And that’s what Jesus does Himself. He takes the Old Testament, and He now says things that have been hidden. Go back to verse 11. Why do you speak in parables? „Because the knowledge of the secret of the kingdom,” the NIV has, some translations have „the mysteries of the kingdom”. What does that mean „the mysteries of the kingdom”? Not the mysterious things of the kingdom. That’s not what mysteries means in the New Testament. The word mystery is used 27 or 28 times, with one variant. And in just about every case, the word mystery refers to that which has been hidden in the past, but is now disclosed. „So, I am going to tell you,” he says, „I’m going to make you understand, the mysteries of the kingdom.” Things that were hidden in the past, that are now disclosed.They’re hidden, but they’re hidden in plain sight. They’re in the text, but they’re hidden and nowI disclose them to you. The knowledge of the secrets of the kingdom of heaven has been given to you, not to them.
That is, Jesus tells parables now because in line with Scripture, His message reveals things hidden in Scripture. What does this mean? What does this look like? Take a look at the parable of the sower, which is the context in which Jesus says these things. What’s the parable of the sower about? You have to remember that most jews expected that when the Messiah came, He would come with a bang. There would be clear differentiation between the just and the unjust. The kingdom would be established. All you have to do is read the preaching of John the Baptist to see what that would look like. When He comes, He will gather the wheat into barns, and He will thoroughly clear His threshing floor, and pass the chaff into unquenchable fire. Matthew 3:11-12. That’s what Jews expected would happen when the kingdom came. And what Jesus says is: The kingdom is a bit like a farmer, who goes out to sow . He scatters seed here, there. Some of it falls on good soil, some of it falls on bad soil, the birds take it away… some places are rocky, shallow, that soil warms up the fastest in the spring, the seed germinates, looks as if it’s gonna be the most promising crop, and then the middle east sun pelts down and the plant keels over and dies. Other seed falls over amongst thorns and  the thorns choke the life out of it. But some seed falls on good ground with various degrees of productivity. That’s what the kingdom is like.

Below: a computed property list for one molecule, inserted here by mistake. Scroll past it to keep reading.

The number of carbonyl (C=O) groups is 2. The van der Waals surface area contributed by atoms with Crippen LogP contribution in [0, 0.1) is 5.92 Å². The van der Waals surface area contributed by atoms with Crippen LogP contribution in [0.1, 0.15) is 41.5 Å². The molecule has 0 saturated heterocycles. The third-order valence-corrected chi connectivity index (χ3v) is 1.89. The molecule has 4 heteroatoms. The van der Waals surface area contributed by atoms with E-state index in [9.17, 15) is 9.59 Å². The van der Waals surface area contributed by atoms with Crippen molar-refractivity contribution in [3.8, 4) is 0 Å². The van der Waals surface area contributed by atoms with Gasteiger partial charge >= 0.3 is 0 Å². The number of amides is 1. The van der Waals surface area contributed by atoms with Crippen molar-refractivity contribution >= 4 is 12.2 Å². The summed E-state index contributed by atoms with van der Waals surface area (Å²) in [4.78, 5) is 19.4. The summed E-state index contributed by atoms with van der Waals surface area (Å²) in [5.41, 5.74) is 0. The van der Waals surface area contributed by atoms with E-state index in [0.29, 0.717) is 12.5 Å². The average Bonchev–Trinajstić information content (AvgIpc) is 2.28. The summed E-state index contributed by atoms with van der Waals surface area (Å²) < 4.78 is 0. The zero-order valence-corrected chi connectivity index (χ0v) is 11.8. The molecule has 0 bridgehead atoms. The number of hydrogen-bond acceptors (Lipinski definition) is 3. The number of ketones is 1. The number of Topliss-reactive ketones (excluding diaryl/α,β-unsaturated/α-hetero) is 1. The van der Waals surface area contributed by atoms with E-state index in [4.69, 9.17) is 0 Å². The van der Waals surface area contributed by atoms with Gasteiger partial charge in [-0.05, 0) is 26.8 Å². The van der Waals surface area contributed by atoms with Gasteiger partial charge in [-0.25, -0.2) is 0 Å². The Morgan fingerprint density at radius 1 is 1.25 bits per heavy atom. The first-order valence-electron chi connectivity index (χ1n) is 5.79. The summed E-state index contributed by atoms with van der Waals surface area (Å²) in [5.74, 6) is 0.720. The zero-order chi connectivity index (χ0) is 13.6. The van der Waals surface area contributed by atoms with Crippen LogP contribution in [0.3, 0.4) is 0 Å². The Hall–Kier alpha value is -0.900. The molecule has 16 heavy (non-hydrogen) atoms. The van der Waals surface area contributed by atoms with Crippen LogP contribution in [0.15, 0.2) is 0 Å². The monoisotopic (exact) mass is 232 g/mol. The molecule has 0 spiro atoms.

What? I thought it came with a bang. I thought God was gonna clean up the whole mess. You’re just making things confusing. And so, the parable is not understood by the people who are hearing it. And even the christians to be – believers, they don’t understand it as well, though Jesus does carefully unpack it for them in the following verses. How does that come from the Old Testament? But it does. It does. Take a look, for ex., at Daniel 2 -The great vision of Nebuchadnezzar’s dream. Daniel interprets the dream. The various body parts, then verse 2:34 „While you were watching,” Daniel says to Nebuchadnezzar, describing a dream, „a rock was cut out, but not by human hands. It struck the statue on its feet of iron and clay and smashed them. Then the iron , the clay, the bronze, the silver, and gold were all broken to pieces and became like chaff on a threshing floor in the sumer. The wind swept away without leaving a trace.” Here’s a vision of the kingdom of God, coming with a bang. And then, in the vision we read, „The rock that struck the statue  grew to become a whole mountain and filled the whole earth.” Now you got growth, not a bang.  But where is the evidence that jews got those bits put together as coming explanations of Christ?